This week, my oldest son starts kindergarten. Kindergarten is where, for the most part, my memories start. Sure, I have memories of a few odds and ends before then. I remember dutifully filling a tree stump’s rings with sand because my best friend told me it would make the tree regrow. I remember folding strips of construction paper over each other to form a woven placemat. But these memories are scattered, unanchored. They are like those loose fragments of dreams that stay with you when you wake: you remember you were running, but you can’t remember why or to where.
My memories of kindergarten are more cohesive. I remember sitting in a circle with my classmates and our mothers as we all sang “Little Bunny Foo Foo.” I remember dripping Campbell’s chicken soup noodles out of my mouth and on to my chin, pretending to be Santa Claus, while my mother laughed. These memories feel different. There is emotion behind them. They are in context. There is a narrative. They feel like part of my waking self, part of who I am.
This year my son will probably begin to form these memories too.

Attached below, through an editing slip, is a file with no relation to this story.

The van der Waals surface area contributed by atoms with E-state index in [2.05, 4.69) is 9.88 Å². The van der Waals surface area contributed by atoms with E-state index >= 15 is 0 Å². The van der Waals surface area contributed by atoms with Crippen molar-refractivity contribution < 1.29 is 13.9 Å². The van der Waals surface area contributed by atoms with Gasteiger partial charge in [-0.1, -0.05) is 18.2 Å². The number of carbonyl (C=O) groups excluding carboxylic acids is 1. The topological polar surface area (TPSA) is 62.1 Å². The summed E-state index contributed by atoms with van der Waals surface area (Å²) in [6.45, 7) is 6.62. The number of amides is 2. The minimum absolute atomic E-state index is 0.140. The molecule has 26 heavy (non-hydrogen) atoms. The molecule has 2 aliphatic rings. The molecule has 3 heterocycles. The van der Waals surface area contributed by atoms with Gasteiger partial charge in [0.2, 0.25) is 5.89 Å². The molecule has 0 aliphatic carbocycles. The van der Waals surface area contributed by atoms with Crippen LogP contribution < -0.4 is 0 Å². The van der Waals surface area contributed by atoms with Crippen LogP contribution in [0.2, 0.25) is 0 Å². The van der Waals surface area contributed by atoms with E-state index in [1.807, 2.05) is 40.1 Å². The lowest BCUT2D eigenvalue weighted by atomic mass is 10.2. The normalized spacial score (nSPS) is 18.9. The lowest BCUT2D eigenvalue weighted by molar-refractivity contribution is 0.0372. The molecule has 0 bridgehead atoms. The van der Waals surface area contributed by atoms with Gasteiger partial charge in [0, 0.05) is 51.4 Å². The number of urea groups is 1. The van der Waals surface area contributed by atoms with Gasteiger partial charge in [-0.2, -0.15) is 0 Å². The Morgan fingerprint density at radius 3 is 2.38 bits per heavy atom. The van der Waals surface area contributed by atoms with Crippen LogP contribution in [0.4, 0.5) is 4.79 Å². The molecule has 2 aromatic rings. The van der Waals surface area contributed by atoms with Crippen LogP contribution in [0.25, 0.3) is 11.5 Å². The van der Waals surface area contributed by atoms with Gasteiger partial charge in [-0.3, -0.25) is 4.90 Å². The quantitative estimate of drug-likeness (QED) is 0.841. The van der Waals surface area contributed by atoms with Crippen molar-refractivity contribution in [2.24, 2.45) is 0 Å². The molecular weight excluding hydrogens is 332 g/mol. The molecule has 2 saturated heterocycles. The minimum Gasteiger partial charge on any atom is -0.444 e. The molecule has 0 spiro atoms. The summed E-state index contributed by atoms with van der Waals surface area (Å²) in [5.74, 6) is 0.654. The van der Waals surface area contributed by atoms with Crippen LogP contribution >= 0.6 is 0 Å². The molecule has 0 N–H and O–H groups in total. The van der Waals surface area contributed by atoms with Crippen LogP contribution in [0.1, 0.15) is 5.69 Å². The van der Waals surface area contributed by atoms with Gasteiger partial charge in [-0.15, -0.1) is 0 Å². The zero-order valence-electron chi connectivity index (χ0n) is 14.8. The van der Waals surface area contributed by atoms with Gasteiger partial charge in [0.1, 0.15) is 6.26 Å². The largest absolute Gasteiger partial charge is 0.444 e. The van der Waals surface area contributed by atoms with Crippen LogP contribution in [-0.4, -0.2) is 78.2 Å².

Maybe I should feel pressure about this. I know there are some moments I am thankful he was too young to remember. That time he spilled an entire box of buttons on the ground and I barricaded myself in the room with the buttons spilt around me, feeling like Cinderella picking through lentils. He banged on the door, crying, wanting to come in, as I silently dropped buttons back in the box. That time, when I was pregnant with his sister, when the weight of responsibility and my belly became too much, and I cried and cried in front of him. He smiled uncertainly at first, and then started crying too, unsure why water was coming from his rock.
To be honest though, I don’t feel pressure. I am already trying my best to be a good mother and give him and his siblings a good childhood. I make mistakes, and I am sure I will have many more moments I regret. I hope these moments don’t make it to the memory reel, but if they do, they do.
But more than that, I don’t feel pressure because I feel like it’s not really about me. This will likely be the year my son begins to form his narrative. His narrative. He will be the keeper. I will not be able to put them in a photo album to read at bedtime, or relive them later as an amusing anecdote. I may not even know about them until, years later, we sit around the table at Thanksgiving and I ask him what his earliest memories are.
I hope they are good ones. I hope they are funny and strange. I hope they feel comfortable and warm to him, a part of his childhood to take out and examine when he feels unanchored. I hope they are momentous only for their being formed so early and for staying with him throughout his life. Whatever they are, they will be his.